Just got home from a day trip, in more ways than one. But first things first…
Last night, Mrs. M and I were fortunate enough to go to Mondoville’s historic Ritz Theater, where we saw the local community players put on a production of early 80s Tony nominee Quilters. As it happens, my former student (and current Berries keyboardist) Joseph Schroer directed the play, and his lovely wife Kasey had a major role, with a couple of lovely solo numbers, most notably “Green, Green Green”, but I would have enjoyed the play even without the personal connection.
I think amateur, community theater gives me one of my occasional doses of hope for the world around me. Spare me your Waiting for Guffman — the fact that even in a duckburg like Mondoville, ordinary people put up their time, money, and effort in order to try to make something transient but beautiful for the people around them? That’s pretty cool. The players don’t get big government grants or massive corporate sponsorship — they do this stuff independently and at personal cost… because they want to. They’re one of Burke’s “little platoons” that make society worth living in, and I’m glad they’re here.
As for today, at about noon, Mrs. M came back from the Y and asked if I wanted to take a day trip to Greenville, focusing this time on the downtown area. Since my alternative was grading papers, I was glad to postpone my students until tomorrow. So after a quick lunch, we left the Spawn to manage the Hound of the Basketballs and headed west.
The area we visited today is along the falls of the Reedy River, and it combines the hip, artsy area of town with a riverfront park. There’s a nice, paved trail, which today hosted various walkers, cyclists, and stroller-pushing parents, and plenty of chances to view the falls from above and below, and even among. Which leads us to this:
A moment or two after this picture, Mrs. M and I stepped across the rivulet to the large rock you see just ahead of me. It’s maybe a 18- to 20-inch stride. We looked at the falls just below us, Mrs. M getting closer to the edge while I stayed closer to the rock’s center.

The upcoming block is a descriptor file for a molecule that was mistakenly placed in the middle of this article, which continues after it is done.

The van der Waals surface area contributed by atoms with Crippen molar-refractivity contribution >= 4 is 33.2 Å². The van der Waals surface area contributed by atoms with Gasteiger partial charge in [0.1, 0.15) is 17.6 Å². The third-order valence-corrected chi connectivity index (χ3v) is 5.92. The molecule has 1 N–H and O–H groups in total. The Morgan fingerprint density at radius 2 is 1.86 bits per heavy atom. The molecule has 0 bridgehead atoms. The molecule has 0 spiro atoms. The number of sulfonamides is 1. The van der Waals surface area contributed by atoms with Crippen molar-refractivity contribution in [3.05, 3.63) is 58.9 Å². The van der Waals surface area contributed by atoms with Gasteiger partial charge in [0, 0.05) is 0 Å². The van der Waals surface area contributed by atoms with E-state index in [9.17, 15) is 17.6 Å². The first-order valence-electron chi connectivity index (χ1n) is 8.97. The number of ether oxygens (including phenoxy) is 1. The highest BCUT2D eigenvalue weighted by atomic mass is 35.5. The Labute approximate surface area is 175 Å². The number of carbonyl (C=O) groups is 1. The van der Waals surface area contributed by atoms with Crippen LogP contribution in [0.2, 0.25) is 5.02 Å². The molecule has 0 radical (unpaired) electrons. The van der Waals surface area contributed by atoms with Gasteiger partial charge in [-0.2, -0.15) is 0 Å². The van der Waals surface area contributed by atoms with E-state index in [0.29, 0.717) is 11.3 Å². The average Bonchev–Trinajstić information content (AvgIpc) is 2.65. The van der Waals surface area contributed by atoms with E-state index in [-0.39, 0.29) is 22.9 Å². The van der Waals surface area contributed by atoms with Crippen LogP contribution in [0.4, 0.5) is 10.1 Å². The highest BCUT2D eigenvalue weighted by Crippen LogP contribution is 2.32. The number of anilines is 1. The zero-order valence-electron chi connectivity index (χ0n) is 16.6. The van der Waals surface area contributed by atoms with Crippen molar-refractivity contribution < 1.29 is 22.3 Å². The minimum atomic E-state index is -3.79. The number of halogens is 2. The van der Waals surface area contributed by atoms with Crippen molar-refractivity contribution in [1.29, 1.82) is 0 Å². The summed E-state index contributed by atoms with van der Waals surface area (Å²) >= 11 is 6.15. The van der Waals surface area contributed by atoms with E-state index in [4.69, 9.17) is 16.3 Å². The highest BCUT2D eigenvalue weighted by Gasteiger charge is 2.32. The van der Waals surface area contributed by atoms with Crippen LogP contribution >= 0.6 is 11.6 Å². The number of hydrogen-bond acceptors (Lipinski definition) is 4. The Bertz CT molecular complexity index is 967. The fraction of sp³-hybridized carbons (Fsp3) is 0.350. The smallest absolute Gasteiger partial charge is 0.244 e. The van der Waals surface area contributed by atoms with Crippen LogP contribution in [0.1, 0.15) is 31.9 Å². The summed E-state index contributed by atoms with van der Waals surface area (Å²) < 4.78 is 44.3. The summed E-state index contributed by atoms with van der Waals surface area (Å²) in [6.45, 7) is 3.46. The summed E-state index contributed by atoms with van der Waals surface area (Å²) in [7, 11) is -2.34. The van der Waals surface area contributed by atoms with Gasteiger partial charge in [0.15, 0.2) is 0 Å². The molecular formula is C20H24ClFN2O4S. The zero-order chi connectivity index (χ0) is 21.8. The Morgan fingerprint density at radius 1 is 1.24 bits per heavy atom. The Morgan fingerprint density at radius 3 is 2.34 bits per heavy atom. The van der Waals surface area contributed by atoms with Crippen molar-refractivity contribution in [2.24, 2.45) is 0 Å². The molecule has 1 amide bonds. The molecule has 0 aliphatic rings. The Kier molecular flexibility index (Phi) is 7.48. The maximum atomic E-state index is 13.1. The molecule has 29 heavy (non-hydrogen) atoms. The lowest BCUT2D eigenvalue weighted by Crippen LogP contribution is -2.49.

After a minute or two, we headed back to the bank. We watched a woman carrying a toddler step across, and then I let Mrs. M go, and then I strode forward and my preternatural oafishness came to the fore. I made it across and did a full face-plant, or more accurately, right-knee-impact and bellyflop, onto the rock. I don’t know why I fell — I don’t recall tripping over anything. I think it was just my usual combination of forward momentum and poor balance. “I’m OK,” I said — I was just glad I hadn’t pitched over the falls. But given that I did that in front of a few hundred parkgoers and my wife, maybe it would’ve been better just to roll to my left and plunge over the edge.
After making sure that everything was more or less intact — I felt something pop in my back when I hit, and of course, there’s a lot of me to drop on one knee as it smacks into a boulder — I dusted myself off, and apologized for looking foolish. Then we walked through a few stores, stopped at a tea shop where I had an orange smoothie of some sort, and did a little more sightseeing before heading home. The situation was not improved when we stopped for dinner; when I washed my hands, the soap dispenser somehow managed to squirt not only my hands, but the front of my shirt.
By the time we got home, there was significant swelling on the left side of my right knee, and I’m pretty sure I’ll have a pretty impressive bruise by morning. So I’m sitting downstairs with an ice pack on my leg, but the biggest injury was to my self-respect — and it’s not like I had much of that to spare anyway.
Later, Mrs. M and I were walking along, and she said, “Watch out for the edge of the sidewalk.” The sad thing is that she wasn’t being sarcastic. The worse thing is that she was probably right to warn me.
I want to take a moment to wish a happy tenth bloggiversary to Jeff Sypeck, whose Quid Plura is a fine example of what the form is good for. He ruminates at medium length on a variety of topics, generally under the heading of medievalism in America. He’s also a pretty nifty poet, and you can find bits and pieces of his work at the blog as well. Check him out. And Jeff — I’m glad you’re here.
On the music front, now that the play has been put to bed, it’s time for the Berries to emerge from hibernation. We currently have shows in Columbia in July and August, and we’ll be playing in the Upstate at the beginning of August as well. More details will follow.
And speaking of music, let’s wrap things up today with a nifty little number from Mexican-American garage rockers Louie and the Lovers. Their lone album was produced by Doug “Sir Douglas” Sahm, and original copies are the sort of thing after which hardcore records salivate. Louie Ortega, the group’s singer and principal songwriter, went on to work with Sahm in the Texas Tornados. This particular track was released as a single by Epic, and appears on the reissue of the album from a few years back. Sahm also was known to do the song live on occasion.
As you might expect from that background and the 1970 release date, there’s a nice jangly feel to the song, and if country rock had paid more attention to this sort of thing and less to the Eagles, I might have liked the genre better. In any case, here’s “Little Georgie Baker.”
See you soon!